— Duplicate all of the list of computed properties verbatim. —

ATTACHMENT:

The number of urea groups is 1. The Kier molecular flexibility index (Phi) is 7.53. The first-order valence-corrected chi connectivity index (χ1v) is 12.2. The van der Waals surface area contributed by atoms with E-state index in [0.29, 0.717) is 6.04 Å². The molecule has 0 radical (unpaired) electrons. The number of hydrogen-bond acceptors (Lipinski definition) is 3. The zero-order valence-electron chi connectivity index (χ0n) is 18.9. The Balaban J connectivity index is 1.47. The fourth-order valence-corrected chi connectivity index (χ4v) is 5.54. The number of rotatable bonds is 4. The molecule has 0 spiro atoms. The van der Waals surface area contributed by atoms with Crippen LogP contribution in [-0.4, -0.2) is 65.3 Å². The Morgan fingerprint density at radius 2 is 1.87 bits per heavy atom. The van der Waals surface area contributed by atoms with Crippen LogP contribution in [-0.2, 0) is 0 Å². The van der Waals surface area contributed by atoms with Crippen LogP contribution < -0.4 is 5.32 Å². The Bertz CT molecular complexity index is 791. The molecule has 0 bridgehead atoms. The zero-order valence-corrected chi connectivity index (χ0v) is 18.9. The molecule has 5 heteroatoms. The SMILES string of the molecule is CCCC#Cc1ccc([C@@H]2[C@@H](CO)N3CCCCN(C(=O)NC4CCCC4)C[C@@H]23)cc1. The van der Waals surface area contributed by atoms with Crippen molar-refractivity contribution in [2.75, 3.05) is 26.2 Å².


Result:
The number of urea groups is 1. The Kier molecular flexibility index (Phi) is 7.53. The first-order valence-corrected chi connectivity index (χ1v) is 12.2. The van der Waals surface area contributed by atoms with E-state index in [0.29, 0.717) is 6.04 Å². The molecule has 0 radical (unpaired) electrons. The number of hydrogen-bond acceptors (Lipinski definition) is 3. The zero-order valence-electron chi connectivity index (χ0n) is 18.9. The Balaban J connectivity index is 1.47. The fourth-order valence-corrected chi connectivity index (χ4v) is 5.54. The number of rotatable bonds is 4. The molecule has 0 spiro atoms. The van der Waals surface area contributed by atoms with Crippen LogP contribution in [-0.4, -0.2) is 65.3 Å². The Morgan fingerprint density at radius 2 is 1.87 bits per heavy atom. The van der Waals surface area contributed by atoms with Crippen LogP contribution in [-0.2, 0) is 0 Å². The van der Waals surface area contributed by atoms with Crippen LogP contribution < -0.4 is 5.32 Å². The Bertz CT molecular complexity index is 791. The molecule has 0 bridgehead atoms. The zero-order valence-corrected chi connectivity index (χ0v) is 18.9. The molecule has 5 heteroatoms. The SMILES string of the molecule is CCCC#Cc1ccc([C@@H]2[C@@H](CO)N3CCCCN(C(=O)NC4CCCC4)C[C@@H]23)cc1. The van der Waals surface area contributed by atoms with Crippen molar-refractivity contribution in [2.75, 3.05) is 26.2 Å².